Math and Science Fun for the Family at Knock Knock

LSU, ExxonMobil Host a Free Night of Math and Science Fun at the Knock Knock Children’s Museum for EBR Elementary School Students, Teachers




An LSU GeauxTeach student helps a museum visitor document his "catch" at the Knock Knock MuseumPhoto Credit: Paige Jarreau, College of Science


GeauxTeach students pass out activity booklets and snacks to students visiting the Knock Knock MuseumPhoto Credit: Paige Jarreau, College of Science

On Tuesday, October 12, more than 300 elementary school students, their families and teachers enjoyed a night of science and math fun at the Knock Knock Children’s Museum in celebration of UTEACH’s decades-long commitment to advancing math and science education in Louisiana. The GeauxTeach Math and Science Program at LSU and ExxonMobil teamed with the museum to host Family Math and Science Night, which included a museum scavenger hunt, prizes and other fun and educational activities to expose students to science, technology, engineering and mathematics (STEM) concepts using the power of play.

ExxonMobil, a long-time partner and sponsor of the GeauxTeach Math and Science Program and founding member of the Knock Knock Children’s Museum, underwrote museum entrance fees for the event, which targeted elementary school students and teachers from GeauxTeach mentor classrooms throughout East Baton Rouge Parish.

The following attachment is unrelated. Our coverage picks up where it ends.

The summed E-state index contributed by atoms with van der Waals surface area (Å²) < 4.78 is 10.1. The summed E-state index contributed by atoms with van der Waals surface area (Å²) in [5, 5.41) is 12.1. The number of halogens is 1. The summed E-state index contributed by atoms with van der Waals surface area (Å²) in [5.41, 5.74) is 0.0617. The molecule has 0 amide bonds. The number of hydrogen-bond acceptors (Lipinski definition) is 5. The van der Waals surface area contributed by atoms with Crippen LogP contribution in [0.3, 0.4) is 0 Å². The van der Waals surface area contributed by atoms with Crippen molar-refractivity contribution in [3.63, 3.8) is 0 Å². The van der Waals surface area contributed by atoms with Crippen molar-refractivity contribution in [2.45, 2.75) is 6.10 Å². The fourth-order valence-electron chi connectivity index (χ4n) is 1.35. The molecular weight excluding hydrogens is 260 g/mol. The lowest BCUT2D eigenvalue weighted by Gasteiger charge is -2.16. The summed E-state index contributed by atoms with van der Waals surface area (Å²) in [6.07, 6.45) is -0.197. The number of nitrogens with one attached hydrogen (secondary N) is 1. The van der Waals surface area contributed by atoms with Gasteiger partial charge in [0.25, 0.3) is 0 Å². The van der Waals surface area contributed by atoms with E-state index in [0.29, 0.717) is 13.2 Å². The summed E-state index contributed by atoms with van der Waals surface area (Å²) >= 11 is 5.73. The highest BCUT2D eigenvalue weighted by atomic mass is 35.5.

“ExxonMobil is proud to support the GeauxTeach Math and Science Program at LSU. This unique program addresses the critical need for more math and science teachers while providing additional career opportunities for students,” said ExxonMobil Baton Rouge Refinery Manager Mark Northcutt. 

The elementary school students were given activity books to guide them through a series of standards-based math and science activities. The students collected prizes for completing three activities.

“I see Knock Knock Children’s Museum as a ‘STEM charging station’ where children can power up on their learning. The "STEM Scavenger Hunt" led by the LSU Geaux Teach students showed children and families that STEM is everywhere! They designed LEGO cars and tested them on inclined ramps in Go Go Garage, explored the effect of moving air on objects in a wind tunnel in By You Building, solved challenging puzzles in the Geaux Figure! Playhouse, and more. Building a strong foundation for the knowledge, skills, and attitudes about STEM must start early and the museum provides the perfect context based on how young children learn—through meaningful, purposeful play. Knock Knock applauds the LSU College of Science, the Cain Center for STEM Literacy, and ExxonMobil for recognizing and supporting these experiences at the beginning of the STEM pipeline,” said Cate Heroman, an early childhood consultant and member of the museum’s board of directors.

“It was an awesome event! It was particularly gratifying to see children and their parents having so much fun at play, while participating in meaningful STEM learning activities,” said Pat Bodin, LSU math graduate and former chief information officer for ExxonMobil.